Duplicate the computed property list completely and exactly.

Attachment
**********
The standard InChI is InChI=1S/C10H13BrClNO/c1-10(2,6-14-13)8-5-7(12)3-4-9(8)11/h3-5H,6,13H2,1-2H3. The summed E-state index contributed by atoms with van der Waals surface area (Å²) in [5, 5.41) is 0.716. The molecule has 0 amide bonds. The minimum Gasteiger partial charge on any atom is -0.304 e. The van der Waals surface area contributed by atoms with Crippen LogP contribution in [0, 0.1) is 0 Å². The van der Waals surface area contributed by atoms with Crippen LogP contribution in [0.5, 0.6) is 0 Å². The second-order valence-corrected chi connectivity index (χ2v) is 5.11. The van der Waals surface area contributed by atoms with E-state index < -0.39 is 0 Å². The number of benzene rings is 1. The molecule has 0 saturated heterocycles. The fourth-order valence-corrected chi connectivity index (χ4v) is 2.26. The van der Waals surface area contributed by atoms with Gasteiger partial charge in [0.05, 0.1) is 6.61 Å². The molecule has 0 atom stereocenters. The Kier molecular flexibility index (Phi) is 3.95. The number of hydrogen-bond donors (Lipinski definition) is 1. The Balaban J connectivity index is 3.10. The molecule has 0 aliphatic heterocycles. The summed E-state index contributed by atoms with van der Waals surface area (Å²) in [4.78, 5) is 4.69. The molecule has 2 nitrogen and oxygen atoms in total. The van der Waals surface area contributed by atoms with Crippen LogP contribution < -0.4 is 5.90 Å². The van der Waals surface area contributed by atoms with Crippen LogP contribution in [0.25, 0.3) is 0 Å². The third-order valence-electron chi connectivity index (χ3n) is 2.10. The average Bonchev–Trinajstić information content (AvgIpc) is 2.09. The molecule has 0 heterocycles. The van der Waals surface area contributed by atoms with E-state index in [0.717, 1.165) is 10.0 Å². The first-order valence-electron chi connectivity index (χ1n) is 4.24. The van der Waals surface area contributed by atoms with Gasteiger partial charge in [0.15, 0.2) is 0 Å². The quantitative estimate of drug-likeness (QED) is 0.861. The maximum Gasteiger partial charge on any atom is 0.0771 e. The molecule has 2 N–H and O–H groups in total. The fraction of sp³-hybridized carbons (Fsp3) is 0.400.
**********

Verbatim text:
The standard InChI is InChI=1S/C10H13BrClNO/c1-10(2,6-14-13)8-5-7(12)3-4-9(8)11/h3-5H,6,13H2,1-2H3. The summed E-state index contributed by atoms with van der Waals surface area (Å²) in [5, 5.41) is 0.716. The molecule has 0 amide bonds. The minimum Gasteiger partial charge on any atom is -0.304 e. The van der Waals surface area contributed by atoms with Crippen LogP contribution in [0, 0.1) is 0 Å². The van der Waals surface area contributed by atoms with Crippen LogP contribution in [0.5, 0.6) is 0 Å². The second-order valence-corrected chi connectivity index (χ2v) is 5.11. The van der Waals surface area contributed by atoms with E-state index < -0.39 is 0 Å². The number of benzene rings is 1. The molecule has 0 saturated heterocycles. The fourth-order valence-corrected chi connectivity index (χ4v) is 2.26. The van der Waals surface area contributed by atoms with Gasteiger partial charge in [0.05, 0.1) is 6.61 Å². The molecule has 0 atom stereocenters. The Kier molecular flexibility index (Phi) is 3.95. The number of hydrogen-bond donors (Lipinski definition) is 1. The Balaban J connectivity index is 3.10. The molecule has 0 aliphatic heterocycles. The summed E-state index contributed by atoms with van der Waals surface area (Å²) in [4.78, 5) is 4.69. The molecule has 2 nitrogen and oxygen atoms in total. The van der Waals surface area contributed by atoms with Crippen LogP contribution < -0.4 is 5.90 Å². The van der Waals surface area contributed by atoms with Crippen LogP contribution in [0.25, 0.3) is 0 Å². The third-order valence-electron chi connectivity index (χ3n) is 2.10. The average Bonchev–Trinajstić information content (AvgIpc) is 2.09. The molecule has 0 heterocycles. The van der Waals surface area contributed by atoms with E-state index in [0.717, 1.165) is 10.0 Å². The first-order valence-electron chi connectivity index (χ1n) is 4.24. The van der Waals surface area contributed by atoms with Gasteiger partial charge in [0.15, 0.2) is 0 Å². The quantitative estimate of drug-likeness (QED) is 0.861. The maximum Gasteiger partial charge on any atom is 0.0771 e. The molecule has 2 N–H and O–H groups in total. The fraction of sp³-hybridized carbons (Fsp3) is 0.400.